Construction Moves Ahead for Lekki Deep Seaport in Nigeria
Nigeria’s $1.5bn Lekki Port has reached 47% overall construction progress, and is set to be operational in the first quarter of 2023.
The governor of Nigeria's Lagos State, Mr. Babajide Sanwo-Olu, has commended the promoters of Lekki Deep Sea Port project, Lekki Port LFTZ Enterprise Limited for the extent of work done to date on the construction of the deep sea project.
Mr Sanwo-Olu spoke during a visit to the Lekki Deep Sea Port site on 19th March 2021. He stated that the progress made towards meeting the completion deadline for completion of the port had been made possible by the rapid progress of construction work by China Habour Engineering Company (CHEC), the contractors on the project.
The governor noted that CHEC and Tolaram had demonstrated a high sense of capability and commitment. They’ve done this by keeping to the construction schedule and ensuring that the construction is now 47% despite the pandemic.
“We are really excited about the level of work done as we have seen here. What we have seen is actually encouraging. This project is going to transform the way we do commerce. With the completion of the project, turnaround time will be faster; the movement of goods will be cheaper, we can see businesses booming, and ease of doing business will be improved,” Mr. Sanwo-Olu said.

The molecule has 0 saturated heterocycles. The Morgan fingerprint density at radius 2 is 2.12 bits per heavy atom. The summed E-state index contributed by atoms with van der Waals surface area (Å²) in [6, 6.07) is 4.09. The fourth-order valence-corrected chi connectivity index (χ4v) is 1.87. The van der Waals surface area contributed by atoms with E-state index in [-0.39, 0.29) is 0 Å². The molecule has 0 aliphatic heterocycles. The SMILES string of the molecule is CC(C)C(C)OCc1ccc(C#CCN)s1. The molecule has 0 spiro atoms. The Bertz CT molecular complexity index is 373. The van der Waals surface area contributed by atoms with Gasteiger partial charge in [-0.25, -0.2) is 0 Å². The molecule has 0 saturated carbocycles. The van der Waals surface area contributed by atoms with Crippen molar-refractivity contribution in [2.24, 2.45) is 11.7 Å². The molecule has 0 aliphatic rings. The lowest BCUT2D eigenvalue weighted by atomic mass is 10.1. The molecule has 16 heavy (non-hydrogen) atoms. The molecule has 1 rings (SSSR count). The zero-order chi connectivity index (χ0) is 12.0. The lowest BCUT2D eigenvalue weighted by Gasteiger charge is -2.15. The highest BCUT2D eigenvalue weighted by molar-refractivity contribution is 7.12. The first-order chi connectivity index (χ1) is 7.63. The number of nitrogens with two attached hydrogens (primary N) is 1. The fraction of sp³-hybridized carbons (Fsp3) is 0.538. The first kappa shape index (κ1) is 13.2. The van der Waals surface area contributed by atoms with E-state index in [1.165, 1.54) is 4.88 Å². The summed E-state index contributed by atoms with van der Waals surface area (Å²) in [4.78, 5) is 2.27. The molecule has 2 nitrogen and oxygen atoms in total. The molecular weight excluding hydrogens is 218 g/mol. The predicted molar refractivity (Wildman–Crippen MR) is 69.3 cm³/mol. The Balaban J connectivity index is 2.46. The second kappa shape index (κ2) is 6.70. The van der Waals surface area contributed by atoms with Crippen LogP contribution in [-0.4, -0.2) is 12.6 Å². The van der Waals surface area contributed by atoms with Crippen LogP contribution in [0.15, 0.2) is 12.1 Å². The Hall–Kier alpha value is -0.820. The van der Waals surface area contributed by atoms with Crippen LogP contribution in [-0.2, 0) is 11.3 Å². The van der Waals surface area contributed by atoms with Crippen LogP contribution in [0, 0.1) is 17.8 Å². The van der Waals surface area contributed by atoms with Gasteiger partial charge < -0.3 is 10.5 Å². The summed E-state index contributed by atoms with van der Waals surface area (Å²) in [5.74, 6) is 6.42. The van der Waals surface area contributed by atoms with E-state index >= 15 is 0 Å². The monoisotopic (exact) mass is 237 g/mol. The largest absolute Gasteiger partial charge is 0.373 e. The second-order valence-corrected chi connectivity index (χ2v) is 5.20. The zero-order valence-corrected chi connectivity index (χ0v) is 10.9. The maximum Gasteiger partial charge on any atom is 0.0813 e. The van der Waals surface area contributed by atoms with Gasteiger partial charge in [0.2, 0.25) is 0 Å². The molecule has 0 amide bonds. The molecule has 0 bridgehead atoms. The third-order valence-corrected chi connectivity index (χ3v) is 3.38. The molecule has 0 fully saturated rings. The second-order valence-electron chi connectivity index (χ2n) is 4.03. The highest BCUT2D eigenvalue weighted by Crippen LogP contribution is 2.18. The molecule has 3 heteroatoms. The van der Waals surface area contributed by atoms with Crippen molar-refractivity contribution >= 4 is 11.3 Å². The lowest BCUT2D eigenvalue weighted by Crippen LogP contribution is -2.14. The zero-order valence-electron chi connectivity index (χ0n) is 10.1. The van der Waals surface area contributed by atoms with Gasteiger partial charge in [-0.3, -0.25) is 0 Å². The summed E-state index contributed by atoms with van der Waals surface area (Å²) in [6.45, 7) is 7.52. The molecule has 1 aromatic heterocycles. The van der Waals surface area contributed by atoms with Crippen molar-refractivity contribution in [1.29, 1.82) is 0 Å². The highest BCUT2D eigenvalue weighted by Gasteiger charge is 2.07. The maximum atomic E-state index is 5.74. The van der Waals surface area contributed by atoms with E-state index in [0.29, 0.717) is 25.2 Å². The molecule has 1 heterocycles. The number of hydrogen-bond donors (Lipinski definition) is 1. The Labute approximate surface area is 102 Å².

In his own remarks during the visit, the Managing Director of Lekki Port, Mr Du Ruogang assured the Governor and his team of the commitment of the company and CHEC in its capacity as EPC Contractor to deliver the port as scheduled.
“I am excited to lead the team to work on this project. Within the last 3 months, we have made a lot of progress not only on the funding but also on the construction work. This is a demonstration of China’s commitment to the development of Nigeria’s economy. We are trying our best to start commercial operations before the end of 2022,” Du said.
The Lekki Port and free trade zone is part of Nigeria’s goal to capture regional trade in a region with poor infrastructure but has a strong potential for growth. When it’s complete, the Lekki port will be able to accommodate the top-rated “ultra-large” ships and be able to transport more than 14,500 containers.
[Lekki Port @ Lagos Free Zone | Courtesy, Lagos Free Zone]
The current trend for container ships to become even larger and heavier has forced ports to evolve. Ports now have to compete with deeper navigation channels, more sophisticated cranage, and longer wharves. Once it’s completed, Lekki Port will be able to fit the description of a modern port.
The port is being constructed on 90ha of 830ha of the Lagos Free Zone created in 2012. Tolaram Group, a Singaporean company, is planning a $2bn investment in manufacturing and logistics facilities in the Free Zone.
The $1.5bn costs of the first phase of the port are being part-financed by a $629m loan from the China Development Bank.
Top Photo: Progress Photo of the Lekki Deepsea Port (Courtesy, Lekki Port)